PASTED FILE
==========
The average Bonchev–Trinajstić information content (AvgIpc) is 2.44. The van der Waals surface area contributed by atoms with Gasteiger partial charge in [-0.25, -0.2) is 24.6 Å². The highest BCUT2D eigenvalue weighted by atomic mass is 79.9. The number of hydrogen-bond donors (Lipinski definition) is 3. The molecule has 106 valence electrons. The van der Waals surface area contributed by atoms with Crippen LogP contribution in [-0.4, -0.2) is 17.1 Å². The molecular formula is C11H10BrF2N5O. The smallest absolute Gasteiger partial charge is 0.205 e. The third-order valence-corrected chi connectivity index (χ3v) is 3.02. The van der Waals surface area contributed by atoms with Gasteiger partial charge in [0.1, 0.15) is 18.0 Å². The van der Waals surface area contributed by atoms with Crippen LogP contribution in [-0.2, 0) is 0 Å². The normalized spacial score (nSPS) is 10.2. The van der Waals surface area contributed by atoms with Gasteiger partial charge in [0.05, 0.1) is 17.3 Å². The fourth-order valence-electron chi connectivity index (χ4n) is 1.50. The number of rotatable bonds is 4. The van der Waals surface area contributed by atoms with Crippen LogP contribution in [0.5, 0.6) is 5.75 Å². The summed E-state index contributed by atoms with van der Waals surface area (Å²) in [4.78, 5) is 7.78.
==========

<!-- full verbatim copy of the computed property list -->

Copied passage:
The average Bonchev–Trinajstić information content (AvgIpc) is 2.44. The van der Waals surface area contributed by atoms with Gasteiger partial charge in [-0.25, -0.2) is 24.6 Å². The highest BCUT2D eigenvalue weighted by atomic mass is 79.9. The number of hydrogen-bond donors (Lipinski definition) is 3. The molecule has 106 valence electrons. The van der Waals surface area contributed by atoms with Crippen LogP contribution in [-0.4, -0.2) is 17.1 Å². The molecular formula is C11H10BrF2N5O. The smallest absolute Gasteiger partial charge is 0.205 e. The third-order valence-corrected chi connectivity index (χ3v) is 3.02. The van der Waals surface area contributed by atoms with Gasteiger partial charge in [0.1, 0.15) is 18.0 Å². The van der Waals surface area contributed by atoms with Crippen LogP contribution in [-0.2, 0) is 0 Å². The normalized spacial score (nSPS) is 10.2. The van der Waals surface area contributed by atoms with Gasteiger partial charge in [0.05, 0.1) is 17.3 Å². The fourth-order valence-electron chi connectivity index (χ4n) is 1.50. The number of rotatable bonds is 4. The van der Waals surface area contributed by atoms with Crippen LogP contribution in [0.5, 0.6) is 5.75 Å². The summed E-state index contributed by atoms with van der Waals surface area (Å²) in [4.78, 5) is 7.78.